(2) Ground-based GNSS meteorology
Mechanisms of diurnal variation in water vapor and tropical deep convection over a complex terrain in the Bandung basin, Indonesia, were investigated by analyzing detailed observations including GNSS-derived precipitable water vapor (PWV), and high-resolution numerical model data.
A new calibration technique for water-vapor Raman lidar was proposed using GNSS-PWV and grid point values from the meso-scale model. We demonstrated this method’s potential by using the Raman lidar and GNSS observation data of the dense observation network around the Shigaraki MU radar observatory.

Publications, etc.

  1. Noersomadi and T. Tsuda; Earth, Planets and Space, 69, 125, doi:10.1186/s40623-017-0710-7, 2017.
  2. Oigawa,M., T. Matsuda, T. Tsuda, and Noersomadi; J. Meteorol. Soc. Japan, 95, 4, 261-281, 2017, DOI:10.2151/ jmsj.2017-015.
  3. Kakihara,H., M. Yabuki, F. Kitafuji, T. Tsuda, M. Tsukamoto, T. Hasegawa, H. Hashiguchi, and M. Yamamoto; AGU Fall Meeting 2017 (New Orleans, USA), A21A-2138, December 11-15, 2017.

Research 3: Ionospheric 3D tomography with GPS (Mamoru Yamamoto (RISH, Kyoto University), Akinori Saito (Graduate School of Science, Kyoto University), Susumu Saito (Electrical Navigation Research Institute))

GPS is established as a standard of global positioning service. With the GPS system, Total Electron Consistent (TEC) in the ionosphere can be measured from the difference in the propagation of two radio waves with different frequencies. In Japan, GEONET, the network of electronic reference points is operated by the Geographical Survey Institute. The TEC data from GEONET (hereafter referred as GPS-TEC) has been widely used for the study of the ionosphere. We have been conducting three-dimensional (3D) tomographic analysis of the GPS-TEC to monitor the 3D distribution of ionospheric plasma density over Japan. The purpose of this study is to promote the GPS-TEC tomography jointly with the Graduate School of Science and the Electronic Navigation Research Institute.

Research Activities

  1. Promotion of web publication on tomography results.
    By using every-second data from GEONET, we developed a software system for the real-time 3D tomography analysis every 15 minutes. The results are open to public from the web page. We started the real-time service in March 1996, and continue the service in this fiscal year.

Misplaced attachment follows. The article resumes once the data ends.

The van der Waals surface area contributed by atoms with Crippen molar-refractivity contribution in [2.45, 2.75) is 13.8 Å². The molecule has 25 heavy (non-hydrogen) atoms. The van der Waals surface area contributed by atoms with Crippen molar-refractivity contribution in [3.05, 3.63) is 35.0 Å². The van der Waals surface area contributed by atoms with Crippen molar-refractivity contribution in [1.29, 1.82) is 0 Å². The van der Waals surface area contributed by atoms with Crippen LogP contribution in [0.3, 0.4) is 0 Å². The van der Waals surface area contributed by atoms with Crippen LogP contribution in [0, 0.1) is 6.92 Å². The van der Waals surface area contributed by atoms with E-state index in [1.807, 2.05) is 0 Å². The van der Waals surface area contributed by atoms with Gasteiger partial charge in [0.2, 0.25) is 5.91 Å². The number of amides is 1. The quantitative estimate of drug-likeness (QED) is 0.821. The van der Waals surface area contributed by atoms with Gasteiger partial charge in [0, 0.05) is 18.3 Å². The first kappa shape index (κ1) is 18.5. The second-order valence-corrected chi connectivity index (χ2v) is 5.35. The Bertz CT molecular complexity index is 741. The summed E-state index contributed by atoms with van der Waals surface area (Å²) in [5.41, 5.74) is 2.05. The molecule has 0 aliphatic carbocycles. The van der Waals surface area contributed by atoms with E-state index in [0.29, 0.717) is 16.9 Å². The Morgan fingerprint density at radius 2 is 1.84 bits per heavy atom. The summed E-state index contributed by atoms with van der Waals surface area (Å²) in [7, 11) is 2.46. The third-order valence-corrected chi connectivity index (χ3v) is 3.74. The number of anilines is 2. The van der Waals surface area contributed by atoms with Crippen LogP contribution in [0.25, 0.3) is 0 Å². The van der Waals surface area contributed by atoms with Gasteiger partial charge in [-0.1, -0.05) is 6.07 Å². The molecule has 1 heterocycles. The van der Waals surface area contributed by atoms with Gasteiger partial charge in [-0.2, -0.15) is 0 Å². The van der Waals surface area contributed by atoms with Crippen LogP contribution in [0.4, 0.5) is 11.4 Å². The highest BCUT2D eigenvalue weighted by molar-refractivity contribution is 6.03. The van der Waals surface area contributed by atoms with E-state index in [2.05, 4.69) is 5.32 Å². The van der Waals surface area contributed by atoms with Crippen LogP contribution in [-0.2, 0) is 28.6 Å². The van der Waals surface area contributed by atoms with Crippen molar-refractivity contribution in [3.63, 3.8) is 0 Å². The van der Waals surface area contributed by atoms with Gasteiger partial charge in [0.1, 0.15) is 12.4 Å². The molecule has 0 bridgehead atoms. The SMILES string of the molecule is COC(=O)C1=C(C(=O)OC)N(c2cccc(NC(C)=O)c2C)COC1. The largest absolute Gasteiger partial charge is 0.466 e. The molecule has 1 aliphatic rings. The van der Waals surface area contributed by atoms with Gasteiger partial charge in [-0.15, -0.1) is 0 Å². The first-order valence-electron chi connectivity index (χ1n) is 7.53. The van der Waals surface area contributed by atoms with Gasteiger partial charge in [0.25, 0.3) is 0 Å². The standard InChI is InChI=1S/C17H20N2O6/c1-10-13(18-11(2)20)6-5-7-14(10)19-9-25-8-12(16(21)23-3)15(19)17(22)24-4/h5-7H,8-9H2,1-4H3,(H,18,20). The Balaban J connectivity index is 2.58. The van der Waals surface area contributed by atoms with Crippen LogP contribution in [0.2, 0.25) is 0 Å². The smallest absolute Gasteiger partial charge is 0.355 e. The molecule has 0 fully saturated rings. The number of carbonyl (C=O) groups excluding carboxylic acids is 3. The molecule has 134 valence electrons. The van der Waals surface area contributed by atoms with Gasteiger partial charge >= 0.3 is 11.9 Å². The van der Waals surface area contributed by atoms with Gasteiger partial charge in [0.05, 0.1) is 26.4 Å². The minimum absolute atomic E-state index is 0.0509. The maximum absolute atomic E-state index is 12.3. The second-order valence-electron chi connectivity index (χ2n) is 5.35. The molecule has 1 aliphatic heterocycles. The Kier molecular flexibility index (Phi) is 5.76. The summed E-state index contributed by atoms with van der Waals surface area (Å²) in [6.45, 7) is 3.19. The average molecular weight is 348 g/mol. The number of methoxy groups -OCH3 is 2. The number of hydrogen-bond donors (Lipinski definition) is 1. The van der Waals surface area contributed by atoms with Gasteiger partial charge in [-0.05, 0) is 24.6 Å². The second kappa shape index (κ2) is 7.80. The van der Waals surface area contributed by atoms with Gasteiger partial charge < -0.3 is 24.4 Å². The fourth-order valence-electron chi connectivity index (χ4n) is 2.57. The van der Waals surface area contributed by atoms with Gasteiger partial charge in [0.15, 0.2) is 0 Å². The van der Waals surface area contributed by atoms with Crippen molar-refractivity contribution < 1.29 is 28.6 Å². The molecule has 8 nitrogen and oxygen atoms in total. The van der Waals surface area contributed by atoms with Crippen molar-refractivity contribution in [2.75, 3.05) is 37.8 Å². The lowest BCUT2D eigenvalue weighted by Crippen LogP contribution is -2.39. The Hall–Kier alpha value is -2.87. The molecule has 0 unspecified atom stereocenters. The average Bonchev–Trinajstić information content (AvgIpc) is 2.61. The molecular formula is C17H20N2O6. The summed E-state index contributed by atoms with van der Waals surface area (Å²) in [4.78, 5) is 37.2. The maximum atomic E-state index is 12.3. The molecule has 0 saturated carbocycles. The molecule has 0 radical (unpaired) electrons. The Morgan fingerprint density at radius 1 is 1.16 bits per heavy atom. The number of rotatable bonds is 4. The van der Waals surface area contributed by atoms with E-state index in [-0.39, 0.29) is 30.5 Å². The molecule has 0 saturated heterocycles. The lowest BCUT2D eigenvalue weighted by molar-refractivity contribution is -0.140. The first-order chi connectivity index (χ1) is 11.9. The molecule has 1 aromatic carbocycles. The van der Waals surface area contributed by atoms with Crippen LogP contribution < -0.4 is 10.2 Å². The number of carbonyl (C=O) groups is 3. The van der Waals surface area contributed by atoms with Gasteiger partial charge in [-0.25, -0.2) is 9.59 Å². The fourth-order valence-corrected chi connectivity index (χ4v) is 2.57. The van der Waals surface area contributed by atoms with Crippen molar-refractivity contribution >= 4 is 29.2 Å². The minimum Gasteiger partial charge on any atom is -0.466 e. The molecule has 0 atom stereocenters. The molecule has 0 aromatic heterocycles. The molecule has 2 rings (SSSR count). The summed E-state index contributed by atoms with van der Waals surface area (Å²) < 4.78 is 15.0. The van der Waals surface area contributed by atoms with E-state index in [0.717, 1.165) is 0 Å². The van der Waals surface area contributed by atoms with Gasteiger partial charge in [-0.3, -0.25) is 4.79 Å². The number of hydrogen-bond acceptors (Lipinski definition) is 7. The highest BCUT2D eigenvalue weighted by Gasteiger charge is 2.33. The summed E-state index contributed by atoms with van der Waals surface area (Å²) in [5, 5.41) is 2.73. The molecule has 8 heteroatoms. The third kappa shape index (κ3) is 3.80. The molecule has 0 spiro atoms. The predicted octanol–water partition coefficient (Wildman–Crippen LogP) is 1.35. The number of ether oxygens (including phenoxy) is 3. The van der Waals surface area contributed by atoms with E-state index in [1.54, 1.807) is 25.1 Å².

Real-time ionospheric 3D tomography by ENRI:
  2. Analysis of past data
    We worked on mass analysis of past data of GEONET. Based on the A-KDK collaborative research program, we used the super computer of Kyoto University, and realized to execute 3D tomographic analysis of every 15 minutes with data from 200 GEONET stations in about 30 hours. We have already finished the analysis from 2002 until now. We also try to analyze the data before 2002 back to 1996, the beginning of GEONET.
  3. Expansion of the analysis area
    A GPS observation network has been developed in nearby countries such as Korea and Taiwan. We did sample analysis by adding data from both countries, and found that the quality of the results is improved.

Publications, etc.

  1. (peer-reviewed paper) S. Saito, S. Suzuki, M. Yamamoto, A. Saito, and C.-H. Chen, Real-Time Ionosphere Monitoring by Three- Dimensional Tomography over Japan, NAVIGATION: Journal of The Institute of Navigation, 64, 495-504, 2017.
  2. (peer-reviewed lecture on international symposium) Saito, M. Yamamoto, A. Saito, and C.-H. Chen, Ionosphere Monitoring and GNSS Correction by a Real-time Ionospheric Tomography System in Japan, Proc. Institute of Navigation GNSS+ 2017, 3434-3440, 2017.
  3. (lecture in international symposium) Susumu Saito, Mamoru Yamamoto, and Akinori Saito, Realtime three-dimensional ionospheric tomography and validation by MU radar, 15th MST Radar Workshop, May26-31, 2017, National Institute of Polar Research, Tachikawa, Japan.